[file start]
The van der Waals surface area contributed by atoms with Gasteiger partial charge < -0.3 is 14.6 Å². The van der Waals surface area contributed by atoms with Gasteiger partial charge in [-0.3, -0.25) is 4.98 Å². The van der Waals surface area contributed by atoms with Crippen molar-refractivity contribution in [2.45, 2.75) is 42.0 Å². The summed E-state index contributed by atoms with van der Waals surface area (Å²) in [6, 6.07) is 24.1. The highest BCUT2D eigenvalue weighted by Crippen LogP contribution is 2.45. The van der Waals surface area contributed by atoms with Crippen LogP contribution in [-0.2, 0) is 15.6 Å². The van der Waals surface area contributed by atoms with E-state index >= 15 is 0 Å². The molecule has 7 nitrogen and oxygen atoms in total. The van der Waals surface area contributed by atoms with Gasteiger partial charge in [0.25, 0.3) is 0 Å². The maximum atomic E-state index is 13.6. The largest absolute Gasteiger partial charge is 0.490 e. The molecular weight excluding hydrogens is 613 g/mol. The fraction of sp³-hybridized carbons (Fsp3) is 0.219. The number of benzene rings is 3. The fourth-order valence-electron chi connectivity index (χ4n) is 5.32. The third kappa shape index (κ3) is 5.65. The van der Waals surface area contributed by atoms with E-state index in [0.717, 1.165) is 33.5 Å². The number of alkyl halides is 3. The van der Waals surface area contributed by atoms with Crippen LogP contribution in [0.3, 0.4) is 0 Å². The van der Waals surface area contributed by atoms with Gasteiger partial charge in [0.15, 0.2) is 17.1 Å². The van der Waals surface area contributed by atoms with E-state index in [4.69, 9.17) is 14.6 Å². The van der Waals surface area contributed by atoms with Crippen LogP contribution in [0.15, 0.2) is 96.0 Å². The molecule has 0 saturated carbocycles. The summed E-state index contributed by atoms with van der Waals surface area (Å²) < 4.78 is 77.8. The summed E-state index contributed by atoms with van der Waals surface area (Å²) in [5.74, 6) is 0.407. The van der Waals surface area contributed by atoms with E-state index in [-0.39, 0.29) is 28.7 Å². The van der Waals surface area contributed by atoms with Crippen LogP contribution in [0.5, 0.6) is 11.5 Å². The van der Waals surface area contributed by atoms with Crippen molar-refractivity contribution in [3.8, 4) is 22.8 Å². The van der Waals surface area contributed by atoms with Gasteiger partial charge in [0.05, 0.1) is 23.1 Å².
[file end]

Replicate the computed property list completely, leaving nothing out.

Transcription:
The van der Waals surface area contributed by atoms with Gasteiger partial charge < -0.3 is 14.6 Å². The van der Waals surface area contributed by atoms with Gasteiger partial charge in [-0.3, -0.25) is 4.98 Å². The van der Waals surface area contributed by atoms with Crippen molar-refractivity contribution in [2.45, 2.75) is 42.0 Å². The summed E-state index contributed by atoms with van der Waals surface area (Å²) in [6, 6.07) is 24.1. The highest BCUT2D eigenvalue weighted by Crippen LogP contribution is 2.45. The van der Waals surface area contributed by atoms with Crippen LogP contribution in [-0.2, 0) is 15.6 Å². The van der Waals surface area contributed by atoms with E-state index >= 15 is 0 Å². The molecule has 7 nitrogen and oxygen atoms in total. The van der Waals surface area contributed by atoms with Gasteiger partial charge in [0.25, 0.3) is 0 Å². The maximum atomic E-state index is 13.6. The largest absolute Gasteiger partial charge is 0.490 e. The molecular weight excluding hydrogens is 613 g/mol. The fraction of sp³-hybridized carbons (Fsp3) is 0.219. The number of benzene rings is 3. The fourth-order valence-electron chi connectivity index (χ4n) is 5.32. The third kappa shape index (κ3) is 5.65. The van der Waals surface area contributed by atoms with E-state index in [0.717, 1.165) is 33.5 Å². The number of alkyl halides is 3. The van der Waals surface area contributed by atoms with Crippen LogP contribution in [0.3, 0.4) is 0 Å². The van der Waals surface area contributed by atoms with Gasteiger partial charge in [0.15, 0.2) is 17.1 Å². The van der Waals surface area contributed by atoms with E-state index in [4.69, 9.17) is 14.6 Å². The van der Waals surface area contributed by atoms with Crippen LogP contribution in [0.15, 0.2) is 96.0 Å². The molecule has 0 saturated carbocycles. The summed E-state index contributed by atoms with van der Waals surface area (Å²) < 4.78 is 77.8. The summed E-state index contributed by atoms with van der Waals surface area (Å²) in [5.74, 6) is 0.407. The van der Waals surface area contributed by atoms with E-state index in [-0.39, 0.29) is 28.7 Å². The van der Waals surface area contributed by atoms with Crippen LogP contribution in [0.5, 0.6) is 11.5 Å². The van der Waals surface area contributed by atoms with Crippen molar-refractivity contribution in [3.8, 4) is 22.8 Å². The van der Waals surface area contributed by atoms with Gasteiger partial charge in [0.05, 0.1) is 23.1 Å².